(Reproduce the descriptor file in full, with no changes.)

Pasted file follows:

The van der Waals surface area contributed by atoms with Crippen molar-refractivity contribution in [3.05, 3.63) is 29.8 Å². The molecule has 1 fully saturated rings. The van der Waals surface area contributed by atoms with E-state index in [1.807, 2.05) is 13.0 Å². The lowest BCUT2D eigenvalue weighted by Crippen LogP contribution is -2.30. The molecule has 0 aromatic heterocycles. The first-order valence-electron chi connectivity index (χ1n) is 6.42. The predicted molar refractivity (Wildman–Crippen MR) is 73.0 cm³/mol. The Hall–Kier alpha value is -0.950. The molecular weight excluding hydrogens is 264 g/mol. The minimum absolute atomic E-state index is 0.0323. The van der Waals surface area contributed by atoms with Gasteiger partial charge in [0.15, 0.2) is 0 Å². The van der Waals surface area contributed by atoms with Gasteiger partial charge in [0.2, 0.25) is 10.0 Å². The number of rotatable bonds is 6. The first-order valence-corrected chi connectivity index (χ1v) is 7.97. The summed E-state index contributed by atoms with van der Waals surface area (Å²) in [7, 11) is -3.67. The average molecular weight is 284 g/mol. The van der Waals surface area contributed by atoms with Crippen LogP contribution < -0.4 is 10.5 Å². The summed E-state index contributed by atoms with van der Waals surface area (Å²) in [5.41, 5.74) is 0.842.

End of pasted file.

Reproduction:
The van der Waals surface area contributed by atoms with Crippen molar-refractivity contribution in [3.05, 3.63) is 29.8 Å². The molecule has 1 fully saturated rings. The van der Waals surface area contributed by atoms with E-state index in [1.807, 2.05) is 13.0 Å². The lowest BCUT2D eigenvalue weighted by Crippen LogP contribution is -2.30. The molecule has 0 aromatic heterocycles. The first-order valence-electron chi connectivity index (χ1n) is 6.42. The predicted molar refractivity (Wildman–Crippen MR) is 73.0 cm³/mol. The Hall–Kier alpha value is -0.950. The molecular weight excluding hydrogens is 264 g/mol. The minimum absolute atomic E-state index is 0.0323. The van der Waals surface area contributed by atoms with Gasteiger partial charge in [0.15, 0.2) is 0 Å². The van der Waals surface area contributed by atoms with Gasteiger partial charge in [0.2, 0.25) is 10.0 Å². The number of rotatable bonds is 6. The first-order valence-corrected chi connectivity index (χ1v) is 7.97. The summed E-state index contributed by atoms with van der Waals surface area (Å²) in [7, 11) is -3.67. The average molecular weight is 284 g/mol. The van der Waals surface area contributed by atoms with Crippen LogP contribution < -0.4 is 10.5 Å². The summed E-state index contributed by atoms with van der Waals surface area (Å²) in [5.41, 5.74) is 0.842.